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Thursday, November 11, 1999 Published at 07:59 GMT

Business: The Company File

Virgin launches mobile phones

Mobile phone use is growing rapidly

Richard Branson has launched his latest venture - selling mobile phones.

The colourful entrepreneur has existing operations stretching from cola to mortgages to running the trains between London and Liverpool.

Unveiling details of the phone venture, he claimed that Virgin mobiles would save customers £200 a year.

The BBC's Sarah Boxhall: "Vrigin claim they will offer the cheapest service"
He said the company aimed to have one million customers within the next fifteen months.

It is a joint venture with the UK's smallest mobile phone operator, One-2-One, which was recently bought by Germany's Deutsche Telekom.

Mobile phone ownership in the UK has been growing rapidly, with more than 20m people expected to be signed up to one of the four main networks.

Richard Branson: "I think it's perfect Virgin territory"
But that popularity has come despite complaints by customers that the prices charged were too complicated.

The launch last autumn of the pay-as-you-go phones - where a customer buys a voucher for calls and has no monthly subscription - proved a bigger than expected hit as customers reacted to the simplicity and manageable charging system.

Opening up networks

Mr Branson, who likes to portray himself as being on the side of the consumer in taking on outdated or overpriced industries, described mobile phones as an example of "rip-off Britain".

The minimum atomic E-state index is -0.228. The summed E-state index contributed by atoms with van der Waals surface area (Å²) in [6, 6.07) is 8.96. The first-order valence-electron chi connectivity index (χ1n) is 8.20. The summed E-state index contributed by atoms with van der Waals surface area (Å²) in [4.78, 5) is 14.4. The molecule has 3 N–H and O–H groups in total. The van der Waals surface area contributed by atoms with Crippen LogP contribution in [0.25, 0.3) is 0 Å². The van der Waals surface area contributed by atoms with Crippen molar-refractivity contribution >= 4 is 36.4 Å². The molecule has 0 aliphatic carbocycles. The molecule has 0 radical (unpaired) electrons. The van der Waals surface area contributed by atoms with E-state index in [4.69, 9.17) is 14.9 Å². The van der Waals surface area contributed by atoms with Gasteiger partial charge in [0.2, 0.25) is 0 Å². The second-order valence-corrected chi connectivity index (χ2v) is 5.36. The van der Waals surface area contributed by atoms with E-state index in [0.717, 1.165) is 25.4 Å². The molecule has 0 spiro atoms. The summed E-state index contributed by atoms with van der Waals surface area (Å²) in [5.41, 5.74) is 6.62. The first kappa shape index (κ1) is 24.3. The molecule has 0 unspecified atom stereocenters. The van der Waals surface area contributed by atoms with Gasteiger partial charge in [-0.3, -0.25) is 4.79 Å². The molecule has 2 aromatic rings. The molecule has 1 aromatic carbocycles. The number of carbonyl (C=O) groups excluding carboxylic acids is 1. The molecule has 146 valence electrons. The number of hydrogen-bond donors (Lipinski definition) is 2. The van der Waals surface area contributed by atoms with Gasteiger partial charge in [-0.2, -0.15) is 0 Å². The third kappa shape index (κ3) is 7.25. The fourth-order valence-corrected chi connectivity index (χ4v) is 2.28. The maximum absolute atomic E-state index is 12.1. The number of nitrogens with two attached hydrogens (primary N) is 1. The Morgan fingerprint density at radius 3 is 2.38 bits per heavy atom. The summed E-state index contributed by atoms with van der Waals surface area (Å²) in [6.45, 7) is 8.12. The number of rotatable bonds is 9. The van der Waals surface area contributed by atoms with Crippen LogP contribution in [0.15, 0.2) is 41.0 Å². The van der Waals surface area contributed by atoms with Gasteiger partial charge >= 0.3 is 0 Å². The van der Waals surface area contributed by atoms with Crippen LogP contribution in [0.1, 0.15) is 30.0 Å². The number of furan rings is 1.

He said: "I think this is perfect Virgin territory. It's an industry which over-complicates things and charges too much."

Virgin says it will not subsidise the cost of handsets, but will also not charge any monthly subscription, merely the cost of the calls.

The phones - costing from £90 upwards - will have a red button on them which will allow users to listen to a radio station and to link up with other Virgin operations.

Calls will cost 15p for the first ten minutes, 10p for the next ten minutes and 5p for calls after that.

It is the first company to enter the industry outside of the four which own the mobile phone networks in the UK.

Industry regulators have been aiming to open up the networks to other operators to try and drive down prices.

Meanwhile, the government will soon begin auctioning licences for the next generation of mobile phones, which will allow customers access to the internet via their handsets.

There will be five mobile phone licences issued by the government. Mr Branson said he would be examining the possibility of becoming the fifth operator.

The phones will be sold direct and from Virgin's network of high street stores.

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